A phrase a day, keeps your English in shape.
By a twist of fate
By chance and changing everything.
“By a twist of fate, the main character ended up becoming a spy.”
Half the battle
It is like saying you have made great progress towards your objective. You are a lot closer to achieving it.
“They had raised enough funds to rebuild the school. That was half the battle.”
Count your blessings
Appreciate the good things in your life.
“I get it. Life can be tough but now, stop for a moment and count your blessings. It will make you see things from a different angle.”
To lose people’s respect.
“After the incident, the hospital feared losing face. They found a scape goat that they could blame and fire. Luckily, it all was uncovered eventually.”
Turn the tables
Reverse the situation from being in a weaker position to being in a more advantageous position.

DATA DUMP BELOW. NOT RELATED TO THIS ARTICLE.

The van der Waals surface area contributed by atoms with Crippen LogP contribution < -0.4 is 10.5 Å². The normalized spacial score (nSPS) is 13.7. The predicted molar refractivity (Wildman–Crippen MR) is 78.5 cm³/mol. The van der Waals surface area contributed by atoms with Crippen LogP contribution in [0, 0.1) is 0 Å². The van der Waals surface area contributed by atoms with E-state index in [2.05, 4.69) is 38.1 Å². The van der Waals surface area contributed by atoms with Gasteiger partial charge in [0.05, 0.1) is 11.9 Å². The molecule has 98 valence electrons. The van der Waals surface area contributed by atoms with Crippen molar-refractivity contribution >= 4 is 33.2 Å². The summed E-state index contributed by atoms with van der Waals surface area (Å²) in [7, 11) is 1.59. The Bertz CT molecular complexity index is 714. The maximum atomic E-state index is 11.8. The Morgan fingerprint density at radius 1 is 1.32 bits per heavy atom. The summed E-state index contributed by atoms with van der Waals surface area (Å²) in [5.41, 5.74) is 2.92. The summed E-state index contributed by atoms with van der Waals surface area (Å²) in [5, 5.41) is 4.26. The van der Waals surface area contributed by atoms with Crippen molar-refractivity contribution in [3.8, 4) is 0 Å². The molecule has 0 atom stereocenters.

“During the final, the tables were turned when the local team proved to be stronger than their rivals had expected.”
Not/never in a million years
It will never happen.
“When asked if he would get married again, he replied with no hesitation: Not in a million years!”
I don’t buy it.
If someone is telling you something that you don’t believe, you can say that you don’t buy it.
“Another excuse for not having done the homework? I don’t buy it!.”
Can’t get your head around something
Hard to understand and/or accept.
“This Chromecast system works randomly. I can’t really get my head around it.”
Test the water/waters
To make a preliminary approach to see how things go before taking further action.
“He was advised to test the waters before moving his business to another region.”
To be a thing
If something “is a thing” (informal), it exists and people know about it.
“I didn’t know that UV toothbrush sanitisers were a thing.”